General Security

Facebook investigated by New York AG’s office for harvesting email contacts

New York attorney general’s office is investigating Facebook for harvesting the email contacts of about 1.5 million users without their consent.

“Facebook has repeatedly demonstrated a lack of respect for consumers’ information while at the same time profiting from mining that data.” – New York Attorney General Letitia James The social network confirmed in April that it collected the email contacts of its users, but said it wasn’t on purpose.

The attorney general’s office said in a press release that hundreds of millions of Facebook users could have been affected because users might have hundreds of email contacts stored. The attorney general’s investigation comes as other regulators and lawmakers are cracking down on Facebook for its privacy practices e.g. Ireland’s Data Protection Commission is investigating whether Facebook safeguarded its users’ passwords properly, which could show violations of GDPR. In December, the DC attorney general sued Facebook for allegedly failing to safeguard the data of its users and Canadian regulators have accused Facebook of violating local laws for mishandling user data and said they could take the company to court for its privacy mishaps.

The privacy commissioner of Canada and the information and privacy commissioner for British Columbia started investigating Facebook last year after revelations surfaced that a UK political consultancy Cambridge Analyticaharvested data from about 87 million users without their permission.


Android L to enable data ecryption in order to protect customers

Android L is closer to us than ever and it seems that Washington Post received a glimpse of what is to come from Google itself! It appears that devices shipping with Android L will be having default encrypted disks – the move is a step forward in preventing law enforcement from obtaining information from smartphones and tablets without the owner’s consent.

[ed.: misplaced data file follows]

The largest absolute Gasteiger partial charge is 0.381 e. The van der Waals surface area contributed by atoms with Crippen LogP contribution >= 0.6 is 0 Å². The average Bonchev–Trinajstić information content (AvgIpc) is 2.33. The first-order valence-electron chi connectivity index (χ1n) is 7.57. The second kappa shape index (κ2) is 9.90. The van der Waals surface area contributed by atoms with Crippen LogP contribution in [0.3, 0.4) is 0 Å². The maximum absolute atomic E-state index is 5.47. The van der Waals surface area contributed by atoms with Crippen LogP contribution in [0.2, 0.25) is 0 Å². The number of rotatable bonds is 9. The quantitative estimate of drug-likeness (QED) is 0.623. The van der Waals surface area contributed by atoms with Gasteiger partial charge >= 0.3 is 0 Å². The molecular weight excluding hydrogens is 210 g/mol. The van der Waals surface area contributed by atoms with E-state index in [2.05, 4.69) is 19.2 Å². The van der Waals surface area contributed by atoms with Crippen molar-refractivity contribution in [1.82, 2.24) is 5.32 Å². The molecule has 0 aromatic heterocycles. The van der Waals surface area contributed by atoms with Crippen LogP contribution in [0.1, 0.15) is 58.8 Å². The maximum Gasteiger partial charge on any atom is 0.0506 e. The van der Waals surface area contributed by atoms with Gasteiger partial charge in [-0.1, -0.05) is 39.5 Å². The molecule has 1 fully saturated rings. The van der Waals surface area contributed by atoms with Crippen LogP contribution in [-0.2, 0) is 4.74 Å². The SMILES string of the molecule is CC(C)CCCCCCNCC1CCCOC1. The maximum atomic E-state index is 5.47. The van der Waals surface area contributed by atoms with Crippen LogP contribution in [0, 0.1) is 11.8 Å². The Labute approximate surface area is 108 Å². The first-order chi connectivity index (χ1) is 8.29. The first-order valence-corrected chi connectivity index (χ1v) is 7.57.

This change will allow Google to avoid certain ethical and legal questions when it comes to search warrants issued against devices. Considering the fact that they will not be able to provide tools that can be used to access encrypted data on devices this means they cannot be compelled to do it either.

What automatic encryption will do is protect devices from law enforcement or hacker access without authorization. This does not stop law enforcement officers from raiding your cloud stored data though.

Full-disk encryption is available on Android devices since 2011, but it was not enabled by default and most users have not enabled it themselves. This implementation is extremely helpful and efficient and it would not affect battery life or device performance.

New Android devices shipping with the L release will have encryption turned on but it is yet unclear if existing devices will be encrypted automatically after they are updated to the Android L OS.

Source: Washington Post


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